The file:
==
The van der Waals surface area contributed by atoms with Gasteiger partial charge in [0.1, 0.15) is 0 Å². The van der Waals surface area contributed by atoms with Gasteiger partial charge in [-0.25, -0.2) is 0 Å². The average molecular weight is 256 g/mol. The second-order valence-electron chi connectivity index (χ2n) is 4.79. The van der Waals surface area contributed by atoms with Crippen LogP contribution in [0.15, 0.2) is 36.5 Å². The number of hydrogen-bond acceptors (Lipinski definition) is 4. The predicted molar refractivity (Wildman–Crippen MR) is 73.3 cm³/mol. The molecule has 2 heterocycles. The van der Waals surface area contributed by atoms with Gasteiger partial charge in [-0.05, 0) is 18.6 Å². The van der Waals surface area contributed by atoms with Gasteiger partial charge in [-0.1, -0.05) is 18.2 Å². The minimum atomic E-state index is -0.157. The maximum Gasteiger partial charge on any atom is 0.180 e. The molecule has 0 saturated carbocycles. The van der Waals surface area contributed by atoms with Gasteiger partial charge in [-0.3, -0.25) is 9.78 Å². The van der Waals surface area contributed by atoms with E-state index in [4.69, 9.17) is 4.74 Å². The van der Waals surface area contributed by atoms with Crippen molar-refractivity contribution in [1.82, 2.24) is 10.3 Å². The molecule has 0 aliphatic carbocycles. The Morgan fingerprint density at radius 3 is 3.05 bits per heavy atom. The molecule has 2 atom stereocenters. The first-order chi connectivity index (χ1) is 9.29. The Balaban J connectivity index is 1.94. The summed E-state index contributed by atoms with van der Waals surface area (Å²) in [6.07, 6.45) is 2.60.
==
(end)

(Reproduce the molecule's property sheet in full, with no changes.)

The van der Waals surface area contributed by atoms with Gasteiger partial charge in [0.1, 0.15) is 0 Å². The van der Waals surface area contributed by atoms with Gasteiger partial charge in [-0.25, -0.2) is 0 Å². The average molecular weight is 256 g/mol. The second-order valence-electron chi connectivity index (χ2n) is 4.79. The van der Waals surface area contributed by atoms with Crippen LogP contribution in [0.15, 0.2) is 36.5 Å². The number of hydrogen-bond acceptors (Lipinski definition) is 4. The predicted molar refractivity (Wildman–Crippen MR) is 73.3 cm³/mol. The molecule has 2 heterocycles. The van der Waals surface area contributed by atoms with Gasteiger partial charge in [-0.05, 0) is 18.6 Å². The van der Waals surface area contributed by atoms with Gasteiger partial charge in [-0.1, -0.05) is 18.2 Å². The minimum atomic E-state index is -0.157. The maximum Gasteiger partial charge on any atom is 0.180 e. The molecule has 0 saturated carbocycles. The van der Waals surface area contributed by atoms with Gasteiger partial charge in [-0.3, -0.25) is 9.78 Å². The van der Waals surface area contributed by atoms with E-state index in [4.69, 9.17) is 4.74 Å². The van der Waals surface area contributed by atoms with Crippen molar-refractivity contribution in [1.82, 2.24) is 10.3 Å². The molecule has 0 aliphatic carbocycles. The Morgan fingerprint density at radius 3 is 3.05 bits per heavy atom. The molecule has 2 atom stereocenters. The first-order chi connectivity index (χ1) is 9.29. The Balaban J connectivity index is 1.94. The summed E-state index contributed by atoms with van der Waals surface area (Å²) in [6.07, 6.45) is 2.60.